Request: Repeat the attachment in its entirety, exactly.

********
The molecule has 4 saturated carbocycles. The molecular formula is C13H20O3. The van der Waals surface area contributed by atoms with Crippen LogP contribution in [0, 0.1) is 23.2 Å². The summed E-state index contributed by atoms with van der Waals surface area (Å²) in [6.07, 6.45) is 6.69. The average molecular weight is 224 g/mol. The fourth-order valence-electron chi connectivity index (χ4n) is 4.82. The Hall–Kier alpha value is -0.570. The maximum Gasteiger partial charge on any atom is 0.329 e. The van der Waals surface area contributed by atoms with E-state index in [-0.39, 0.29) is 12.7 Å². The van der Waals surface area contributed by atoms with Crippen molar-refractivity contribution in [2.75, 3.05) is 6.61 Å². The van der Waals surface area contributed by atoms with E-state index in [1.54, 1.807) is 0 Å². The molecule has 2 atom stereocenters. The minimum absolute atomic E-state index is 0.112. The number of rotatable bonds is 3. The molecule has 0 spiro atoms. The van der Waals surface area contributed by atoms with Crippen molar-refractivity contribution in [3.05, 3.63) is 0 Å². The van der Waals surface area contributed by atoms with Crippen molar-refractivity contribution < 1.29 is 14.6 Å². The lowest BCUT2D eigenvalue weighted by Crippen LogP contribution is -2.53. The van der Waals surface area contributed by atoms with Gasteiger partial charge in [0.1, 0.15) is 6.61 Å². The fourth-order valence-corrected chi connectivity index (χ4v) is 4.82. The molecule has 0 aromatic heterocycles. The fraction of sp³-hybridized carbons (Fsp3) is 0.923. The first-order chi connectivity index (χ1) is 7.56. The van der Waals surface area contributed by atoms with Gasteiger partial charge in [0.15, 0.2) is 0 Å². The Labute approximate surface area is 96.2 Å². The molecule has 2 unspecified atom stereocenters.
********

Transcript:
The molecule has 4 saturated carbocycles. The molecular formula is C13H20O3. The van der Waals surface area contributed by atoms with Crippen LogP contribution in [0, 0.1) is 23.2 Å². The summed E-state index contributed by atoms with van der Waals surface area (Å²) in [6.07, 6.45) is 6.69. The average molecular weight is 224 g/mol. The fourth-order valence-electron chi connectivity index (χ4n) is 4.82. The Hall–Kier alpha value is -0.570. The maximum Gasteiger partial charge on any atom is 0.329 e. The van der Waals surface area contributed by atoms with E-state index in [-0.39, 0.29) is 12.7 Å². The van der Waals surface area contributed by atoms with Crippen molar-refractivity contribution in [2.75, 3.05) is 6.61 Å². The van der Waals surface area contributed by atoms with E-state index in [1.54, 1.807) is 0 Å². The molecule has 2 atom stereocenters. The minimum absolute atomic E-state index is 0.112. The number of rotatable bonds is 3. The molecule has 0 spiro atoms. The van der Waals surface area contributed by atoms with Crippen molar-refractivity contribution in [3.05, 3.63) is 0 Å². The van der Waals surface area contributed by atoms with Crippen molar-refractivity contribution < 1.29 is 14.6 Å². The lowest BCUT2D eigenvalue weighted by Crippen LogP contribution is -2.53. The van der Waals surface area contributed by atoms with Gasteiger partial charge in [0.1, 0.15) is 6.61 Å². The fourth-order valence-corrected chi connectivity index (χ4v) is 4.82. The molecule has 0 aromatic heterocycles. The fraction of sp³-hybridized carbons (Fsp3) is 0.923. The first-order chi connectivity index (χ1) is 7.56. The van der Waals surface area contributed by atoms with Gasteiger partial charge in [0.15, 0.2) is 0 Å². The Labute approximate surface area is 96.2 Å². The molecule has 2 unspecified atom stereocenters.